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Bureaus are not (necessarily) your friend.

We have met speakers that seem adamant, that getting into the bureau roster is what they need to beco
Standing oration
Bureaus are not (necessarily) your friend.
By Kristian from Speakers Loft • Issue #17 • View online
We have met speakers that seem adamant, that getting into the bureau roster is what they need to become successful. When we ask why the response is usually: isn’t that the way things are done?
Is it?
We asked one speaker about his perspective.

The bureaus can only do so much for a speaker wanting to build their career.
They, too, are the victims of demand in the marketplace. If nobody is looking to hire a speaker on medieval society in Germany, there is not going to be any sales. Not through a bureau and through anywhere else. So where does that leave us?
According to Corey Perlman, from Atlanta, Georgia:
“Bureaus can be tough nuts to crack, and even if you get on their roster, that doesn’t mean you’ll get any more jobs. Even if you are on their site, you are not necessarily on their mind.”
The people working at bureaus are just human, and as such, they have precisely the same flaws as the rest of us. For one thing they can’t keep everything in their working memory. They probably have to remember hundreds of speakers.
According to science a person is able to have somewhere between 5 and 9 items in their working memory. So that is a problem - and it could lead to a lot of wasted time:
Be careful that you don’t spend years kicking in the door to a room, that only has another locked door in it. It is not the best you can do for your career. But the bureaus can do something else:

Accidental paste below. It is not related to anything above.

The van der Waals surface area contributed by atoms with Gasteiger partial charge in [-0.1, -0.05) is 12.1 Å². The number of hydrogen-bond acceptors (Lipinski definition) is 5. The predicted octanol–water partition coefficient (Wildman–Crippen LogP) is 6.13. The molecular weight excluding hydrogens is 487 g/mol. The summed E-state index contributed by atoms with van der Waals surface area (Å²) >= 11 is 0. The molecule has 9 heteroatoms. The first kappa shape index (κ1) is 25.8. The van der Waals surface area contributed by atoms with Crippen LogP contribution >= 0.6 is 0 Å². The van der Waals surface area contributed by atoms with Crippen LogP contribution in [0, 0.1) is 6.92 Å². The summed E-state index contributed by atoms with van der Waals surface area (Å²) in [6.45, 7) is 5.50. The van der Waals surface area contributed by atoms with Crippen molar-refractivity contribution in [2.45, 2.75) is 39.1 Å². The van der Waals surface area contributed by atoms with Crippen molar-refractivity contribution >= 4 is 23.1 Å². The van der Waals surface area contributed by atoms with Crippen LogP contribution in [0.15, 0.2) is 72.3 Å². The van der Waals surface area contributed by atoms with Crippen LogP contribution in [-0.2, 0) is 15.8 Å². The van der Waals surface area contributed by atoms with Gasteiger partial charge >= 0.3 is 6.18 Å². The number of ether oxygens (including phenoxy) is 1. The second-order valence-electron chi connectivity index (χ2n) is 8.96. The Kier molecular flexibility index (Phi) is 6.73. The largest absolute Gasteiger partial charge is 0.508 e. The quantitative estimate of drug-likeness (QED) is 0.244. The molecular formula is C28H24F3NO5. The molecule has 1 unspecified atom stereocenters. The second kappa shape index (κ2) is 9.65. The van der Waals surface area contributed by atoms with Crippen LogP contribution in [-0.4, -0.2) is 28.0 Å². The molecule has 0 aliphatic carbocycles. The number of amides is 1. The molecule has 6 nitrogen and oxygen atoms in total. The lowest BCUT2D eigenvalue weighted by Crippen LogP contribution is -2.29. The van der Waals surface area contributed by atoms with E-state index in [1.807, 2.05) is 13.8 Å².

“For speakers, I think the biggest challenge is finding the clients that have the budgets to pay the higher fees. That’s why I find bureaus so valuable as they tend to bring the clients that are willing to spend 5-figures for a speaker. I would generally say the leads that we can find, tend to be more in the 4-figure range.”
Bureaus are lifebelts for clients venturing into the sea of speaker booking. Photo by Lukas Juhas.
Bureaus are lifebelts for clients venturing into the sea of speaker booking. Photo by Lukas Juhas.
An insurance policy
I think Perlman hits the nail on the head with this one. Bureaus optimize but do not create demand. For any client, the bureau is an insurance policy against mediocre speakers. The clients who can afford insurance are typically also the ones that don’t mind paying more for top talent.
It is just like cars (and other expensive items). When we make financially significant purchases (and a speaker often is), we tend to use perceived brand value as a proxy for product value. It is a simple way to safeguard our investment.
A brand needs repeat customers and can’t afford to get a bad reputation. They will suffer more from a dissatisfied customer than a single speaker will. So bureaus vet their talent more carefully (we subconsciously assume) - and that is why the clients pay them more.
Brands and bureaus put their name on the line - thus creating insurance for clients. Photo by Hannes Egler.
Brands and bureaus put their name on the line - thus creating insurance for clients. Photo by Hannes Egler.
Keep grinding
But the bureaus only work, if there is already a demand. So maybe what you need to do is, start somewhere else entirely: what is your signature story - and when you see people respond to it, improve it.
And lastly, don’t worry too much. You don’t need to get there in a year, but you do need to keep going:
“For me, it’s been almost ten years. The hardest parts are the ups and downs. I had to learn not to get too high on the wins and too low on the losses. Those swings can drive you to an early grave if not careful. When I look back, what seemed to be catastrophic losses were not, and the home runs were great… but fleeting. Keep grinding, and the wins will generally outweigh the losses.”
That’s all for now. I wish you tons of success and remember that you have tons of speaker colleagues right here.
See you with a new edition in a week. Next weeks issue will be about what a bureau employee told me speakers can do to stay top-of-mind.
Kristian
Did you enjoy this issue?
Kristian from Speakers Loft

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